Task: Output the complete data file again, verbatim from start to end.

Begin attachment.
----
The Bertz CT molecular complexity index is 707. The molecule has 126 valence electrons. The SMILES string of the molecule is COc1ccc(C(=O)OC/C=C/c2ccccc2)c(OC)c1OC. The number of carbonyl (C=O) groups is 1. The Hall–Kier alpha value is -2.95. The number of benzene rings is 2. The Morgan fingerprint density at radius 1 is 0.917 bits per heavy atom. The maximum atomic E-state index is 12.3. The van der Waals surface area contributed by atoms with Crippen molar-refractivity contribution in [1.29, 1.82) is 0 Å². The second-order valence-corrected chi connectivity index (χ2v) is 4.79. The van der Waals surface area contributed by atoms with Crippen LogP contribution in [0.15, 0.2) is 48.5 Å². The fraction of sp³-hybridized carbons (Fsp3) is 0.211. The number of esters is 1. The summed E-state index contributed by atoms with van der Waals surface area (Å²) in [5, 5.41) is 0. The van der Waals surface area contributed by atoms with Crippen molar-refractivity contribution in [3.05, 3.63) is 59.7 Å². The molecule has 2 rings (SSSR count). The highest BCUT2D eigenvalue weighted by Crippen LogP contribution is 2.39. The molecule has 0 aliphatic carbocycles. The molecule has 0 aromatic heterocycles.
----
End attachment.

The Bertz CT molecular complexity index is 707. The molecule has 126 valence electrons. The SMILES string of the molecule is COc1ccc(C(=O)OC/C=C/c2ccccc2)c(OC)c1OC. The number of carbonyl (C=O) groups is 1. The Hall–Kier alpha value is -2.95. The number of benzene rings is 2. The Morgan fingerprint density at radius 1 is 0.917 bits per heavy atom. The maximum atomic E-state index is 12.3. The van der Waals surface area contributed by atoms with Crippen molar-refractivity contribution in [1.29, 1.82) is 0 Å². The second-order valence-corrected chi connectivity index (χ2v) is 4.79. The van der Waals surface area contributed by atoms with Crippen LogP contribution in [0.15, 0.2) is 48.5 Å². The fraction of sp³-hybridized carbons (Fsp3) is 0.211. The number of esters is 1. The summed E-state index contributed by atoms with van der Waals surface area (Å²) in [5, 5.41) is 0. The van der Waals surface area contributed by atoms with Crippen molar-refractivity contribution in [3.05, 3.63) is 59.7 Å². The molecule has 2 rings (SSSR count). The highest BCUT2D eigenvalue weighted by Crippen LogP contribution is 2.39. The molecule has 0 aliphatic carbocycles. The molecule has 0 aromatic heterocycles.